There is an idea extant today that as long as we do not meet in different buildings we are fulfilling Jesus' prayer for unity. Nothing could be farther from the truth — that is union and not unity, (Amos 3:3), "Can two walk together except they be agreed?" Then hear the Spirit through the Apostle Paul: (1 Cor. 1:10) "Now I beseech you, brethren by the name of our Lord Jesus Christ, that ye all speak the same thing, and that there be no division among you: but that ye be perfectly joined together in the same mind and in the same judgment." The people of God must be of the same mind. In many congregations this is not the case. There is division even though a physical breech has not been effected. Some think that those who insist on a physical separation are guilty of causing division. This indicates how little they know about unity and division, or as some would express it, fellowship and dis-fellowship. A congregation may continue to meet in the same building for years and have no fellowship or unity. We shall have more to say on fellowship later in the lesson but now we emphasize the fact that unity — i.e. — oneness of mind is absolutely mandatory. Any congregation that is not "perfectly joined together in the same mind and in the same judgment" is not pleasing to the heavenly Father. This places the responsibility directly upon those who have the oversight to make every effort possible to bring about the oneness of mind. How is this to be done? We shall see before the lesson comes to a close.

Next, we see that division (absence of same mind and judgment) is condemned. (Matt. 12:25): "And Jesus knew their thoughts, and said unto them, every kingdom divided against itself is brought to desolation: and every city or house divided against itself shall not stand." The church is the kingdom of Christ and the house of God. (Col. 1:13: 1 Tim. 3:15.) Therefore, any church which is divided cannot stand. That is why we have such commands as found in Rom. 16:17: "Now I beseech you, brethren, mark them which cause divisions and offenses contrary to the doctrine which you have learned: and avoid them." Hear Paul again II Thess. 3:6: "Now we command you, brethren, in the name of our Lord Jesus Christ, that ye withdraw yourselves from every brother that walketh disorderly, and not after the traditions which ye received of us." A divided church does not please God. (1 Cor. 3:3) "For ye are yet carnal: for whereas there is among you envying, and strife, and divisions, are ye not carnal, and walk as men?" (Rom. 8:6) "For to be carnally minded is death . . . Yes, it is a sin for a congregation to continue in strife and division. There must be a "marking" and we must avoid or withdraw from "every brother that walks disorderly". Therefore, to plead for "unity of the spirit," one must plead for division. This may sound paradoxical, but we shall see the truth of the statement shortly.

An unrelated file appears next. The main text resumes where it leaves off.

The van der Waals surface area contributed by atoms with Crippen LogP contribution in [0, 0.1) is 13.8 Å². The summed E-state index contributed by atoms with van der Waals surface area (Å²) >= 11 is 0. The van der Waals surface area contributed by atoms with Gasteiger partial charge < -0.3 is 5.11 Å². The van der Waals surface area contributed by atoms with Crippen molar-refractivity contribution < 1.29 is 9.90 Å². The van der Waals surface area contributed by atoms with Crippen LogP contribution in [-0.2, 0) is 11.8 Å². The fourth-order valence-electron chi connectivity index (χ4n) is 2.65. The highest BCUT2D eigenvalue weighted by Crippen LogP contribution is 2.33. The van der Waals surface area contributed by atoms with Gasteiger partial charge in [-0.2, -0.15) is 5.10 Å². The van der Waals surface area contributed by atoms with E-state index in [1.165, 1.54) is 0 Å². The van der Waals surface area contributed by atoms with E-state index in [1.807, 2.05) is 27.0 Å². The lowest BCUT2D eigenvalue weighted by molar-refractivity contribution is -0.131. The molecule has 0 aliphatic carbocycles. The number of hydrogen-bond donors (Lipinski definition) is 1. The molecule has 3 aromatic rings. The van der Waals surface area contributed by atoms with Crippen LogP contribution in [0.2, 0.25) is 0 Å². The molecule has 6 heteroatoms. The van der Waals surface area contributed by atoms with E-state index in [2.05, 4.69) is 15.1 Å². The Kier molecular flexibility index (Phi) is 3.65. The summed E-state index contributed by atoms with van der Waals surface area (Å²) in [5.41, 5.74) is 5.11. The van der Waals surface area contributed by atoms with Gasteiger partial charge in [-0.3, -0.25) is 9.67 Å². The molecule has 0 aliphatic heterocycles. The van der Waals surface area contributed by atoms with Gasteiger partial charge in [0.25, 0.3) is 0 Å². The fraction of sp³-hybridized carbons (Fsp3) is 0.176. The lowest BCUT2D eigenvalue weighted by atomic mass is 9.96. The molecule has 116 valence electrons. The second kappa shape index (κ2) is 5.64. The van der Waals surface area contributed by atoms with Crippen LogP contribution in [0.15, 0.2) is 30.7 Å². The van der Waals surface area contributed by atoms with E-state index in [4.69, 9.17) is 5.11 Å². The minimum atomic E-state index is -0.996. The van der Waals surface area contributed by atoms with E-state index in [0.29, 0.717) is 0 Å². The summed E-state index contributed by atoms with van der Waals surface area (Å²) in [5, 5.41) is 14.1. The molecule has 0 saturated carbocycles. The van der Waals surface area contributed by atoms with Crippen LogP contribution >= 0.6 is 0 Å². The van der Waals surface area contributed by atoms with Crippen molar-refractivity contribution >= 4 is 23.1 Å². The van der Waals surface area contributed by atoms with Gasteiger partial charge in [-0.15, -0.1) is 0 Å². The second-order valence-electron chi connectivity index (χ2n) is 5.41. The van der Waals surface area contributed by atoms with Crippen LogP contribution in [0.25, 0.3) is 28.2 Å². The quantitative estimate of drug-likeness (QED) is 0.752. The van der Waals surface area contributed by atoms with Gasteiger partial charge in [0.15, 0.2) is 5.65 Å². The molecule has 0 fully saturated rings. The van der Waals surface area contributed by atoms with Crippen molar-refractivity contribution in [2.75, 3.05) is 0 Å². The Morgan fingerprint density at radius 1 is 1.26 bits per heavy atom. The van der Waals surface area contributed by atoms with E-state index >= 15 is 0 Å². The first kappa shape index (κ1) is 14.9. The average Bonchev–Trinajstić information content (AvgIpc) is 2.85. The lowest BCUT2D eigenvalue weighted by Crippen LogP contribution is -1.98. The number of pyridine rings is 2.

Thus far we have learned how good and how pleasant unity is, and that God demands unity of his people, and that God condemns division. Now, let us raise the question, What or Who causes division or destroys unity? The proper answer to this question will be of untold value to God's people in this troubled time.

Unity is homogeneous. "Elements of the same kind blending together in a cohesive manner." This, added to what we have already learned, means that God demands of His people that their minds be blended together in a cohesive manner. There must be that "oneness of mind." But what will produce this fellowship, oneness or unity? The Bible teaches that the word of God alone can accomplish this feat. (II Cor. 10:3-5.) "For though we walk in the flesh, we do not war after the flesh; (For the weapons of our warfare are not carnal, but mighty through God to the pulling down of strong holds:) casting imaginations, and every high thing that exalteth itself against the knowledge of God, and bringing into captivity every thought to the obedience of Christ." Now, if every member of the church allows the word of God to bring his thoughts (mind) into captivity to the obedience of Christ; we have the same element being blended together in a cohesive manner — same mind and same judgment; agreement, concord and harmony.

(1 John 1:7) "But if we walk in the light, as he is in the light, we have fellowship one with another... " Psalms 119:105,130) "Thy word is a lamp unto my feet, and a light unto my path." "The entrance of thy words giveth light." Therefore, to walk in the light is to walk or live according to God's word.